Hibiscus & Apple wood

HaXena

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Joined
Jul 20, 2019
Messages
10
Location
Sioux City, IA
I know the flowers of a hibiscus are ok but I haven't found anything in the forum regarding the wood.
Everyone says "apple wood" is ok, does that mean ANY AND ALL types of apple trees are fair game?

I am wondering if I can feed my chin the hibiscus and apple wood that I have in my back yard?

The apple tree produces an edible apple, no clue what kind, looks similar to a Fugi but not as sweet and with a tang to it. It's also a softer meat.
The hibiscus tree is your standard braided branch tree that is for sale everywhere in the spring.

Thanks!
 

Amethyst

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May 7, 2012
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Alberta
I can't find any info about hibiscus wood, but since it's not mentioned anywhere (not on bird or chinchilla safe lists) I would err on the side of caution and not use it, just the flowers assuming they are from an organic tree. As for apple wood, yes all types of apple trees are safe, from kinds you would eat as is to crab apples, so long at the trees have never ever been sprayed with chemicals.
 

HaXena

Member
Joined
Jul 20, 2019
Messages
10
Location
Sioux City, IA
Thank you!
I have lived here 15 years, nothing sprayed on the tree in that time. Used weed & grub killer on the grass spring 18. Maybe once this past summer? Maybe. Would that make the bark from the tree unsafe?
 

Amethyst

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Unfortunately most chemicals stay in the wood, so they can stay deep inside for decades. People have to spray fruit trees every year because the stuff they sprayed last year is now covered in a new layer of bark. Were they established trees when you moved in? or small young trees? They might be ok if they were young trees, but if you were mature trees they may have been sprayed in the past. As for the weed and grub killer, it depends on how it works, if it's the kind that doesn't absorb into the ground, so long as you didn't spray the grass right by the tree, it might be ok (most kinds work by staying on the plants they are sprayed on). Otherwise, trees take up water and anything in the ground up through the roots, into the heart (center) of the tree, then out to all the branches, so all the wood is contaminated if the stuff you sprayed is the kind that is absorbed into the ground.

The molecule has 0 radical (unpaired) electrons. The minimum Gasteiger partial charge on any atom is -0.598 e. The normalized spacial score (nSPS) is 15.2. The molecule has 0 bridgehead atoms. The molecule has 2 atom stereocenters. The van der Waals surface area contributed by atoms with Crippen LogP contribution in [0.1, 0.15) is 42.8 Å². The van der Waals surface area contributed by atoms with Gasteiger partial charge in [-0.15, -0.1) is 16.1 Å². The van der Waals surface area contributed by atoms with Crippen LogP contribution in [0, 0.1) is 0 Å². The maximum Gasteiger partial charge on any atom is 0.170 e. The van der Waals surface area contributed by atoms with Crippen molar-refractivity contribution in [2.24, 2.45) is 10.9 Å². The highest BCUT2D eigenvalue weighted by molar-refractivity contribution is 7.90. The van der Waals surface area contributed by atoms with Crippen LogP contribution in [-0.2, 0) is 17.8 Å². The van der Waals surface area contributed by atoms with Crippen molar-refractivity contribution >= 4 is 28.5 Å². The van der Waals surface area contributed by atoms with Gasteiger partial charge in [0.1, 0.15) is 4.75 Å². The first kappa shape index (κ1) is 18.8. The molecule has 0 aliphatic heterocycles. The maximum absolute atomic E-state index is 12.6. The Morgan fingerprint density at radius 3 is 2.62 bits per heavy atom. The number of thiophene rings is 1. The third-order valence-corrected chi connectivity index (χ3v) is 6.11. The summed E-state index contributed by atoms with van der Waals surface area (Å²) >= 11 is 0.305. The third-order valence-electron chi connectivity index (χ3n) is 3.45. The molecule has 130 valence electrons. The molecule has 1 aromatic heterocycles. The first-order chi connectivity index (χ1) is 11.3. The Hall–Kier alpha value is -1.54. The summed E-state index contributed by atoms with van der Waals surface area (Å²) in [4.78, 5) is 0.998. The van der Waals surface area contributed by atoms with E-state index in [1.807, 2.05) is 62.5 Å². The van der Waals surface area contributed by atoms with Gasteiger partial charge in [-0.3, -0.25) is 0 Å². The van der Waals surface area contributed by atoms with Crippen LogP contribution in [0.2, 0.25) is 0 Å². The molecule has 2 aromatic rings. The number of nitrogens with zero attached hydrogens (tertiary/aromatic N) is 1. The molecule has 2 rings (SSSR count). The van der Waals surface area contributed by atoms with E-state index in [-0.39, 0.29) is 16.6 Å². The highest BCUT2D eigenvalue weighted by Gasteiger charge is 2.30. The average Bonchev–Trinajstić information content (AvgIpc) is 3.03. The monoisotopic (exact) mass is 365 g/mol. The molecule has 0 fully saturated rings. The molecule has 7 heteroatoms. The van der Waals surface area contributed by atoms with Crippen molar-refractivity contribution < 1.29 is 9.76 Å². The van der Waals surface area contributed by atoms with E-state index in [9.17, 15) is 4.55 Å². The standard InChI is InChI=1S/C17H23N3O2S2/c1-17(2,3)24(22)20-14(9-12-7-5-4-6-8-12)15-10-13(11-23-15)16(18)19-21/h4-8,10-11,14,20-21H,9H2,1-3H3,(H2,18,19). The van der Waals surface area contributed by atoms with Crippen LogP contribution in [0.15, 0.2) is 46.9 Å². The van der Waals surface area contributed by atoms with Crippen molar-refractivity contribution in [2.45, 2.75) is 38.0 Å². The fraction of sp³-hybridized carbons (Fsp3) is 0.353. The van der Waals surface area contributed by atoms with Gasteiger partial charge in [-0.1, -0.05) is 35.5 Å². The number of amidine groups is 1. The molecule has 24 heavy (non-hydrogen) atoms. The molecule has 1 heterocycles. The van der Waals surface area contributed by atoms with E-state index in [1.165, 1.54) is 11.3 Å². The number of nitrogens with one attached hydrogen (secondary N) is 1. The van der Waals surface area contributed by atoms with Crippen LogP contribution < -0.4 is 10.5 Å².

Sabrina

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Feb 4, 2017
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3
Location
Saint Paul, Minn
Have to ask... Thought wood was ok after 5 years no chemicals. Would the new growth be contaminated too? If so can a tree be planted for the purpose of branch harvest? I've heard mulberry tree is OK too. They grow fast and are "weeds" here. I've dried leaves for years and call them "cookies". She enjoys and destroys anything we give her.
 

Amethyst

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Have to ask... Thought wood was ok after 5 years no chemicals. Would the new growth be contaminated too? If so can a tree be planted for the purpose of branch harvest? I've heard mulberry tree is OK too. They grow fast and are "weeds" here. I've dried leaves for years and call them "cookies". She enjoys and destroys anything we give her.
I don't know about being ok after 5 years, I guess it would depend on what chemicals were sprayed on it. I know some chemicals (older less environmentally friendly kinds) can remain in the wood for decades, so it's advised not to use wood from trees ever sprayed. Once again I would think it would depend on the chemicals use if the new growth is contaminated too or not. I know mulberry wood is safe, but I have no idea if the leaves are safe or not. I know apple leaves for example are generally considered to not be safe, unless picked at the right time they can contain cyanide.
 

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